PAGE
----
7. guardian

    guardian Senior Member

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    </font><blockquote><font size="1" face="Verdana, Helvetica, sans-serif">quote:</font><hr /><font size="2" face="Verdana, Helvetica, sans-serif">Originally posted by Ludy:
    <strong>I was really frustrated by a lot of the nonsense we had to learn in cardio and resp phys first year too (deriving equations? please). However, none of that stuff came up again second year, and there really isn't much physics-related material at all in board review books, much to my relief. There are some basic graphs and equations you should understand, but no more than what's in BRS Phys, which is pretty simple compared to the depth we went into in class.</strong></font><hr /></blockquote><font size="2" face="Verdana, Helvetica, sans-serif">Agreed! It's presented in a manner that only physiologists would care for. The first week of pulmonary physiology was just a big muddled mess with very little clinical take home messages. Who cares about Bohr's equation for measuring anatomic dead space?

    But it's good to know that what's really important is stressed again during second year.
     
  8. Fix-it-Man

    Fix-it-Man Member

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    In Physio the 3 big killers that will stay with you until your residency and beyond (if your're going into IM, FP, Peds, or Anesthesia) are pulmonary, cardiovascular, and renal physiology...OK?
    As you get farther along in your clinical training, for example in cardio., you'll be more concerned with extra heart sounds (S3, S4) or murmurs rather than things like the relation of cardiac muscle sarcomere length to amount of force generated.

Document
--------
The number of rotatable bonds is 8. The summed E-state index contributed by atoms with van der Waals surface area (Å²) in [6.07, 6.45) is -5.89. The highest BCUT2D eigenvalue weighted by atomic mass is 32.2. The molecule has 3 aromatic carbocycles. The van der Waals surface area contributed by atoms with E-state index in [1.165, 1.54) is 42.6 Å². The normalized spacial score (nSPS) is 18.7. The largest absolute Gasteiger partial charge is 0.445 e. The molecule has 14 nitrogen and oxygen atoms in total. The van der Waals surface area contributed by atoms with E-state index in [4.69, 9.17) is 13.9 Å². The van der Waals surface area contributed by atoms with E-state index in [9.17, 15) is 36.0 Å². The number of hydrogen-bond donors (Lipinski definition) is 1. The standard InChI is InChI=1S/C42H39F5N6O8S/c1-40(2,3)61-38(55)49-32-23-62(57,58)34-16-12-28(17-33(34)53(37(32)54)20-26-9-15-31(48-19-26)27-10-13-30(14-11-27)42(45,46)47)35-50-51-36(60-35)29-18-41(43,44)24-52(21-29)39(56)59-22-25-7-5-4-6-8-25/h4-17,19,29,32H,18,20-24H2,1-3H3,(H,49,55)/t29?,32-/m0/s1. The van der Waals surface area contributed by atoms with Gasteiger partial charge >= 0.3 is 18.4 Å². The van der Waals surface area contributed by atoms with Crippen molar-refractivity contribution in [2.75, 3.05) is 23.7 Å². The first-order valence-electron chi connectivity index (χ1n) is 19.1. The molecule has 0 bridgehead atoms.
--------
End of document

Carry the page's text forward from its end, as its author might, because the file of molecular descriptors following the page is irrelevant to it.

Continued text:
Renal physiology gets really hairy too...You basically need to retain everything you've learned in your 1st renal, because you'll need it for understanding of how diuretics work, acid-base imbalances (a ruthless killer!), or electrolyte imbalances, all of which are of clinical relevance.

    For Pulmonary I suggest you retain knowledge of V/Q mismatch, alveolar gas exchange, and arterial blood gases.

    WARNING: Everything and anything you learning in your first two years is fair game for USMLE Step 1, so even if you don't think you might not need it for your second year (after all, you have to make some room for all the Micro., Path, and Pharm), you should learn it well so that when you study for your boards, you don't need to start learning from scratch.

    I hope this helped...Good Luck!!
     
  9. Long Hair and a Beard

    Long Hair and a Beard Obsessionist

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    Another thing: You have to retain the microanatomy for the pathology in 2nd year.
     
  10. DOtobe

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    I don't know how things work in allopathic schools, but I am a student at a DO school, and we take all of our core classes in the first semester and then for the second semester of our first year and the second year we have systems. So the physiology, pharmacology, path, etc. that is relevant to a certain system is revisited during that system. Do MD schools have systems, or do you just learn a more advanced version of pharm and the other classes during the second year? :confused: